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Which clippings match 'Age Of Enlightenment' keyword pg.1 of 1
20 NOVEMBER 2014

Edmund Burke on the sublime

"Some things that move us are beautiful, others are sublime. But the sublime moves us more profoundly than the beautiful. See how Edmund Burke tied the experience of the sublime to the possibility of pain and how the idea went on to influence the artistic Romanticism movement. Voiced by Harry Shearer. Scripted by Nigel Warburton."





18th centuryaesthetic experienceaesthetic spectacleAge of Enlightenment • apprehension • aristocratic political norms • aristocratic social norms • artistic movementauthenticityawebeautifulChinoiserie • Counter-Enlightenment • Edmund Burke • emotion • European phenomenon • exhilarating experienceexoticexperience of the sublimefolk artfrightening • Harry Shearer • heroic individualism • historical inevitability • historiography • history of ideashorror • imagination to envision and to escape • individual imagination • industrial revolution • intense emotion • intuitionmedieval art • medievalism • musical impromptu • nationalism • natural epistemology of human activities • natural inevitability • natural sciencesnatureNigel Warburtonpicturesque • possibility of pain • representation of ideas • Rococo • romantic era • romantic notion of the artist • romantic period • romantic sublimeromanticism • scientific rationalisation of nature • spontaneity • Sturm und Drang • sublime • sublimity of untamed nature • terror • unfamiliar • urban sprawlvisual artsvisual spectacle


Simon Perkins
08 APRIL 2005

The European Enlightenment

"The eighteenth century was the Age of Enlightenment, or Age of Reason, in Europe[...]. Advances in science in the 1600s gave rise to the belief in natural law and confidence in human reason, which led thinkers of the 1700s to apply a scientific approach to matters of human importance including religion, society, politics, and economics. The movement was centred in the salons of Paris, coffeehouses of England, and universities of Germany.Human rationality was seen to be in harmony with the universe, and belief in the importance of the individual was popular. Philosophers looked for universal truths to govern humanity and nature, and the sense of progress and perfectibility through rationality abounded. Human reason was considered the path to understanding the universe and improving the human condition, the result of which would be knowledge, freedom, and happiness.The scientific approach to discovery was very successful in the fields of science and mathematics and spurred the search for rules that could define all areas of human experience. Rather than trusting innate goodness or blaming original sin for people's behaviour, Enlightenment thinkers crafted new theories about heredity and psychology. Whereas once the political state was viewed as a representation of divine order, new political thinkers began touting the rights of individuals and arguing for establishment of democracies."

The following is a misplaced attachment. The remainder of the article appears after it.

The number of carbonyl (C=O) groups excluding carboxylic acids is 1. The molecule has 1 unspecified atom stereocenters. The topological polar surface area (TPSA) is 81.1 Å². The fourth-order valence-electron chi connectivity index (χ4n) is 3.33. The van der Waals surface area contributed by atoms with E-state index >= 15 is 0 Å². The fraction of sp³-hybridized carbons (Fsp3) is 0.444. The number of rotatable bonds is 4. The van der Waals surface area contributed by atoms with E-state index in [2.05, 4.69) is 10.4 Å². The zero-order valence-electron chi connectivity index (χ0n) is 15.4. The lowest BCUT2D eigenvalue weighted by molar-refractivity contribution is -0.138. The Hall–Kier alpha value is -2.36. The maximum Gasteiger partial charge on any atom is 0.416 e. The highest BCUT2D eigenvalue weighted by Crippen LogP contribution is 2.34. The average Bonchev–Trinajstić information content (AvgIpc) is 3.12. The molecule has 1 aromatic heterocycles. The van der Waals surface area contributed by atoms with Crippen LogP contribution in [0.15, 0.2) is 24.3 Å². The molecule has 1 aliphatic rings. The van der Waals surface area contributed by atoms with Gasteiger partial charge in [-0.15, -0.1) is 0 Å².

(Simon & Schuster, Inc.)

Fig.1 Étienne–Louis Boullée: Projekt for the National Library in Paris, 1785, France.



18th centuryAge of EnlightenmentdiscoveryEuropeEuropean Enlightenmentrationalityreason • Schuster • science • Simon

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